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Porter Robinson – Worlds

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porter.jpgLabel: AstralwerksScore: 7/10 

Worlds. When we talk about worlds it could be any one of many. We live in a Universe containing nine planets and four dwarf planets, which could be in one of several Universes. However, when we are referring to Porter Robinson, we discuss all worlds in his latest album, Worlds.

At the age of just 18, Porter Robinson’s world changed dramatically for the good when his hit record Say My Name could be heard in every nightclub across the globe as it sprinted straight to number one on Beatport. Earning the support from such recognisable names as Tiesto, David Guetta and Paul Van Dyk, this incredible young talent now has the entire planet at his feet and all ears listening to every beat he drops.

Robinson is back with his debut album release, Worlds, and hopes to set many worlds alight with his latest piece of work. We decided to take a listen for ourselves… 

Porter ushers us into his debut album with Divinity, the first record on the album. It serves as a perfect introduction to his debut release and is only aided by the heavenly vocals of Amy Millan. The composition is delightful along with the synths included with them. Following this comes the ever familiar track, Sad Machine. A track more famed for it’s vocals rather than the underlying sound technics of Robinson, Porter embraces his own vocals gelling them with female Vocaloid vocals. Telling a story about a lonely robot girl and a human boy, this track definitely one of the me unique of the twelve on the album. One quarter of the way through the Porter’s debuts release comes Years Of War. A very telling track featuring vocals from both Breanne Duren and Sean Caskey, it captures the audiences attention with it’s thunderous bass at the beginning and it provides them closure with it’s faultless smooth electric piano chords.

The most dynamic injection from the album is Flicker. Entering an experimental dimension like no other, Robinson threw out all the stops with this one. It features choppy Japanese female vocals fluently blending into sounds similar to a vintage video game from the ninety’s. The track then grinds to a close after some heavy hitting bass beats. This beast of a track is followed up by Fresh Static Snow. Providing Porter loyalists with hard hitting electro music from the beginning, it grinds out to be a lot more darker than the title of snow suggests with some deep, grungy beats along the way.

Polygon Dust is the sixth instalment in this experimental roller coaster as Porter Robinson teams up with Norwegian duo Lemaitre. Featuring one of the more recognisable and tasteful melodies, this along with Lemaitre’s vocals produces one of my favourite tracks on the album. Further superb additions in contributions to the album vocally speaking is acquired by Imaginary Cities on Hear The Bells. Such atmospheric vocals are a pleasure to listen to as the album progresses. More experimental genius is produced with Natural Light, at 2 minutes and 21 seconds in length, Robinson went all out on this record with his skills behind the decks requiring no vocals to add light (no pun intended) to the record itself.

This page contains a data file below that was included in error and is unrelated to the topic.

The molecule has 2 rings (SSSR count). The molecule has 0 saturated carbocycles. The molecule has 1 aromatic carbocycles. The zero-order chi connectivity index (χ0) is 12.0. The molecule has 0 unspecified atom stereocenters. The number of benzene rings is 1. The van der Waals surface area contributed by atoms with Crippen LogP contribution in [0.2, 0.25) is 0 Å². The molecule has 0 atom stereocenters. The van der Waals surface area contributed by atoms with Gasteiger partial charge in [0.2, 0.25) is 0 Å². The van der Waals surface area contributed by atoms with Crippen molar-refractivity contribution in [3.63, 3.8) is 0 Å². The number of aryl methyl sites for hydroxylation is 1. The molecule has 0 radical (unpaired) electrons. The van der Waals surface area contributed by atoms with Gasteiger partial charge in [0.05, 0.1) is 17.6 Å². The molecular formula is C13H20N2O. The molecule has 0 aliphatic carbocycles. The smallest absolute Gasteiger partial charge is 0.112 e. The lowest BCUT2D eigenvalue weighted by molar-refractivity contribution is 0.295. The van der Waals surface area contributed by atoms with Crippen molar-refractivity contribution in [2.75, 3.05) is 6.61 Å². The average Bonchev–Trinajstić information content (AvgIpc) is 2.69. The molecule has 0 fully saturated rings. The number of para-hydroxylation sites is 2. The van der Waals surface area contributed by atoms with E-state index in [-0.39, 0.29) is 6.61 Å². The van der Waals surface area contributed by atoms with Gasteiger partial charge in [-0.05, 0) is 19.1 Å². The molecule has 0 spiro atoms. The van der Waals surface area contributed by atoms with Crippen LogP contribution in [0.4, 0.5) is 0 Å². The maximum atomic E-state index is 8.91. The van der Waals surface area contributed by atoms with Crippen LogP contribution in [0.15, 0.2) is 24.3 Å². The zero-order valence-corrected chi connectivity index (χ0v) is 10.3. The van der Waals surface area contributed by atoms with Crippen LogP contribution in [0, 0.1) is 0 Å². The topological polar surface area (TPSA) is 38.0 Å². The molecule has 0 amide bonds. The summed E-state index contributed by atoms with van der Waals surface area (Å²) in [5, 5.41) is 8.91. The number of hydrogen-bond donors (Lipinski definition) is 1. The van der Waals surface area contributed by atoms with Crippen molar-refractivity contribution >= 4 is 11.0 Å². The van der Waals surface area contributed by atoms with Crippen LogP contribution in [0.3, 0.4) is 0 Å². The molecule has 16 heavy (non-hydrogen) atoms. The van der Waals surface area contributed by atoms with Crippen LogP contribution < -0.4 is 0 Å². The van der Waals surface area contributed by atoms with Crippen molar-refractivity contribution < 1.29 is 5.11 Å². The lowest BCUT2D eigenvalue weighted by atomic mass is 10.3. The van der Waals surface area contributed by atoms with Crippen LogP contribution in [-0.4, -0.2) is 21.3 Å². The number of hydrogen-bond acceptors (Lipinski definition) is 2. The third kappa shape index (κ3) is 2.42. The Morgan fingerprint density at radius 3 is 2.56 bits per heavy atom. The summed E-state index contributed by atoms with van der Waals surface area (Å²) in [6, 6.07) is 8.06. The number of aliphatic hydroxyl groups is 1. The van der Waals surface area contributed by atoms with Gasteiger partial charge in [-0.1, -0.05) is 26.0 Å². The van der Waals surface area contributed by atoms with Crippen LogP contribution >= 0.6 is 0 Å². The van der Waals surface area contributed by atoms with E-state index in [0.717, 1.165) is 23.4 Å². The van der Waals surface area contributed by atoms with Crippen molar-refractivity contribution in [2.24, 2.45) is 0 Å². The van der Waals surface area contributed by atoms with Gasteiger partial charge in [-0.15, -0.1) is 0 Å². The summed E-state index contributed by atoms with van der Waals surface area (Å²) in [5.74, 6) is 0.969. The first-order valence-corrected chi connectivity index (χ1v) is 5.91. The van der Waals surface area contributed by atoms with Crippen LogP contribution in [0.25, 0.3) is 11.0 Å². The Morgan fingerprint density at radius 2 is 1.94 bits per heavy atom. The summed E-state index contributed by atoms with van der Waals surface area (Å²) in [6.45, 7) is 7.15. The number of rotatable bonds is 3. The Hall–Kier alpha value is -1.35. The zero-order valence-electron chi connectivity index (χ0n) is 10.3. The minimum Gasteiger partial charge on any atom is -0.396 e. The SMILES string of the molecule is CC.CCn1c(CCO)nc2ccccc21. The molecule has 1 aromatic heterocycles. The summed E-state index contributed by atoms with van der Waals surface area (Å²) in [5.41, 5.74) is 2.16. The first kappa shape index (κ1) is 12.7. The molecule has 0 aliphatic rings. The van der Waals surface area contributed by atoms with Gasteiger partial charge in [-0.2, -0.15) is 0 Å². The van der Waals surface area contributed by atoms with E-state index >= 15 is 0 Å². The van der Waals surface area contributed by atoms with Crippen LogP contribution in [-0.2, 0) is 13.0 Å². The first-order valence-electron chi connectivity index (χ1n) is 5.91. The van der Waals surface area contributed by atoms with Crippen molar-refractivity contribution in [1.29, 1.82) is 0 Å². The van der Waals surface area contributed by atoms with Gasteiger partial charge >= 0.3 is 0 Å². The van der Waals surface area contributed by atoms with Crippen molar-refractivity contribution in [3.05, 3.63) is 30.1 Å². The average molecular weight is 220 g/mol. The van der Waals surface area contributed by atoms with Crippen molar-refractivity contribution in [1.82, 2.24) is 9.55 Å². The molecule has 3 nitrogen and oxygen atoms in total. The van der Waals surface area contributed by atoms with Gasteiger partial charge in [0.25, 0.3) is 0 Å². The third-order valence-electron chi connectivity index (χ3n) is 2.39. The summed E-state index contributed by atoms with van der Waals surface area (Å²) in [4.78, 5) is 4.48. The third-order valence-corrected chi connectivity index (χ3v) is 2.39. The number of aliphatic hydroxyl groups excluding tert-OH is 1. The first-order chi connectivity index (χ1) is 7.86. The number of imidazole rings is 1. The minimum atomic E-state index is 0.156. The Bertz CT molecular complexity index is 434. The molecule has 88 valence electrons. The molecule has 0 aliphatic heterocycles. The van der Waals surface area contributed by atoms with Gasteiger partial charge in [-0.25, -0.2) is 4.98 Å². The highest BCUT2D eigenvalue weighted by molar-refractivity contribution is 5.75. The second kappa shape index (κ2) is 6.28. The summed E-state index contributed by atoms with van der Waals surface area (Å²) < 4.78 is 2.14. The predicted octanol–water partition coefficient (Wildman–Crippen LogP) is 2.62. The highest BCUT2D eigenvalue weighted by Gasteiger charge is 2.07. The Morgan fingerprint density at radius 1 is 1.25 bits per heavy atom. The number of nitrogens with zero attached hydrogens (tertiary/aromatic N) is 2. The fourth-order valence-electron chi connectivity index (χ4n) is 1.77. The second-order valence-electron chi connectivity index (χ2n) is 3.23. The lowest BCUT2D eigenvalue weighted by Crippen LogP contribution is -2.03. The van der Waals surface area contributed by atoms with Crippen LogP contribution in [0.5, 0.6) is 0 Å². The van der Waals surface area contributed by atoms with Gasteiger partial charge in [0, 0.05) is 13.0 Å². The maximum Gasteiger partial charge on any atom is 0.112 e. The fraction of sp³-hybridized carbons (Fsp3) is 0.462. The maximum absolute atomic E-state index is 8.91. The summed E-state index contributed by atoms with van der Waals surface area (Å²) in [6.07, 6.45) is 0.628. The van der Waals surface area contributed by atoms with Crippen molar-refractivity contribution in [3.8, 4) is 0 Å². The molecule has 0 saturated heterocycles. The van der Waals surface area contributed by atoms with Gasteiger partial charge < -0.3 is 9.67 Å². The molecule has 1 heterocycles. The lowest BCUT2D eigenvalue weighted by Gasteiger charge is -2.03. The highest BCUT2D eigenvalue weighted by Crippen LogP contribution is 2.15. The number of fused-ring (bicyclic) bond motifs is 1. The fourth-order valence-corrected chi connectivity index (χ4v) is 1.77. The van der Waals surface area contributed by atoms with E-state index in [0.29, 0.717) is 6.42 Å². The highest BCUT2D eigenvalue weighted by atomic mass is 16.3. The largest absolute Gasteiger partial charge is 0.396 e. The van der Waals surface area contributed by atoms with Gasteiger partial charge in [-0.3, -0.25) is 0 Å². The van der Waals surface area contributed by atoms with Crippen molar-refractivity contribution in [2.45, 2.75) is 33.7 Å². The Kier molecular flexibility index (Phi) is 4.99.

Providing another notable melody in Worlds, Robinson allows listeners to get lost in the moment to his latest single release, Lionhearted. Although the background sound may sound similar, Urban Cove’s vocals separates this track from the rest and was definitely one of the stand out records for me after listening to the entirety of the album. Allowing his fans to adapt and learn his new style behind the decks back in March with his little teaser of his new album release, Sea Of Voices definitely gathered mixed reactions to begin with but now people are used to his current new style and therefore have learnt to love the beauty that is Sea Of Voices. Definitely the best representative of Porter’s new outlook and style of music.

Fellow Feeling is another highlight of this awesome album. Porter manages to combine an orchestral masterpiece with an experimental and instrumental electro beat which meshes wonderfully right from the bat. Such fantastic diversity just illustrates how versatile Robinson is behind the decks. To close Worlds in style, Goodbye To A World is the final track on the album. This song features all of the sounds utilised by Porter throughout his album including a relaxing feel, Vocaloid verses and of course, progressive electro music. An epic conclusion to say the least. 

Using his imagination to the absolute maximum in terms of becoming a daredevil behind the decks and experimenting with new sounds, Porter Robinson has definitely earned my respect. His debut album, Worlds, entertained my ear drums in countless ways and for that, I applaud this teenage sensation.

This album has equal potential as it’s creator, so in other words a lot. His rise to fame in EDM has been fast at such an early age and with releases like this in the works, Porter will only continue to rise further and further. Flicker was my personal favourite only just surpassing that of Fellow Feeling. The latter is the perfect way to describe Robinson’s journey up the ladder so far without using words and if he continues in the same manner, the entire world will be talking about the name Porter Robinson.

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